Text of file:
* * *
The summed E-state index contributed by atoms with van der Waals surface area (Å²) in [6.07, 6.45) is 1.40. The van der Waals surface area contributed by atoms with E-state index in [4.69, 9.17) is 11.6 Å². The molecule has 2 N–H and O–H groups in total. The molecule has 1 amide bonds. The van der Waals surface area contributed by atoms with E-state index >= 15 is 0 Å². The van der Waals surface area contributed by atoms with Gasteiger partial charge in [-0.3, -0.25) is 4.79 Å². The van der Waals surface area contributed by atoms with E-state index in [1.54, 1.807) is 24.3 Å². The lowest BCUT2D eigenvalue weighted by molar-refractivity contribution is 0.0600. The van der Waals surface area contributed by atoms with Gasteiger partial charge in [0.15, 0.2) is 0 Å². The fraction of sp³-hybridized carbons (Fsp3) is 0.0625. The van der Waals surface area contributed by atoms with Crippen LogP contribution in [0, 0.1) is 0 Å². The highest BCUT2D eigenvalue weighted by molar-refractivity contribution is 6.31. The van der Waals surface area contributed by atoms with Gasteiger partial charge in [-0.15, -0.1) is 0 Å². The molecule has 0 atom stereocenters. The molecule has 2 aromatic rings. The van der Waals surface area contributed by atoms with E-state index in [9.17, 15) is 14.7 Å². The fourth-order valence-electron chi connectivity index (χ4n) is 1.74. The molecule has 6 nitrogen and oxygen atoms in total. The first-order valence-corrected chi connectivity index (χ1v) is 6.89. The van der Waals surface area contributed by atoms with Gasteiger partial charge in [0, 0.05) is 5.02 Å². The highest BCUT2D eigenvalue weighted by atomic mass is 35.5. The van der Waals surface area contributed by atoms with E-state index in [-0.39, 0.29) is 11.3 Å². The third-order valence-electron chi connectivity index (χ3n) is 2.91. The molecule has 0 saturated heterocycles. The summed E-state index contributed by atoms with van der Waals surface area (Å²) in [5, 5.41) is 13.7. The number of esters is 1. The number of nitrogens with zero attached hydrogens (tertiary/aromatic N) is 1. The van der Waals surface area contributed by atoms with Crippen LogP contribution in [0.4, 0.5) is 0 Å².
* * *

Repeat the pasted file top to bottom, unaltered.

The summed E-state index contributed by atoms with van der Waals surface area (Å²) in [6.07, 6.45) is 1.40. The van der Waals surface area contributed by atoms with E-state index in [4.69, 9.17) is 11.6 Å². The molecule has 2 N–H and O–H groups in total. The molecule has 1 amide bonds. The van der Waals surface area contributed by atoms with E-state index >= 15 is 0 Å². The van der Waals surface area contributed by atoms with Gasteiger partial charge in [-0.3, -0.25) is 4.79 Å². The van der Waals surface area contributed by atoms with E-state index in [1.54, 1.807) is 24.3 Å². The lowest BCUT2D eigenvalue weighted by molar-refractivity contribution is 0.0600. The van der Waals surface area contributed by atoms with Gasteiger partial charge in [0.15, 0.2) is 0 Å². The fraction of sp³-hybridized carbons (Fsp3) is 0.0625. The van der Waals surface area contributed by atoms with Crippen LogP contribution in [0, 0.1) is 0 Å². The highest BCUT2D eigenvalue weighted by molar-refractivity contribution is 6.31. The van der Waals surface area contributed by atoms with Gasteiger partial charge in [-0.15, -0.1) is 0 Å². The molecule has 0 atom stereocenters. The molecule has 2 aromatic rings. The van der Waals surface area contributed by atoms with E-state index in [9.17, 15) is 14.7 Å². The fourth-order valence-electron chi connectivity index (χ4n) is 1.74. The molecule has 6 nitrogen and oxygen atoms in total. The first-order valence-corrected chi connectivity index (χ1v) is 6.89. The van der Waals surface area contributed by atoms with Gasteiger partial charge in [0, 0.05) is 5.02 Å². The highest BCUT2D eigenvalue weighted by atomic mass is 35.5. The van der Waals surface area contributed by atoms with E-state index in [-0.39, 0.29) is 11.3 Å². The third-order valence-electron chi connectivity index (χ3n) is 2.91. The molecule has 0 saturated heterocycles. The summed E-state index contributed by atoms with van der Waals surface area (Å²) in [5, 5.41) is 13.7. The number of esters is 1. The number of nitrogens with zero attached hydrogens (tertiary/aromatic N) is 1. The van der Waals surface area contributed by atoms with Crippen LogP contribution in [0.4, 0.5) is 0 Å².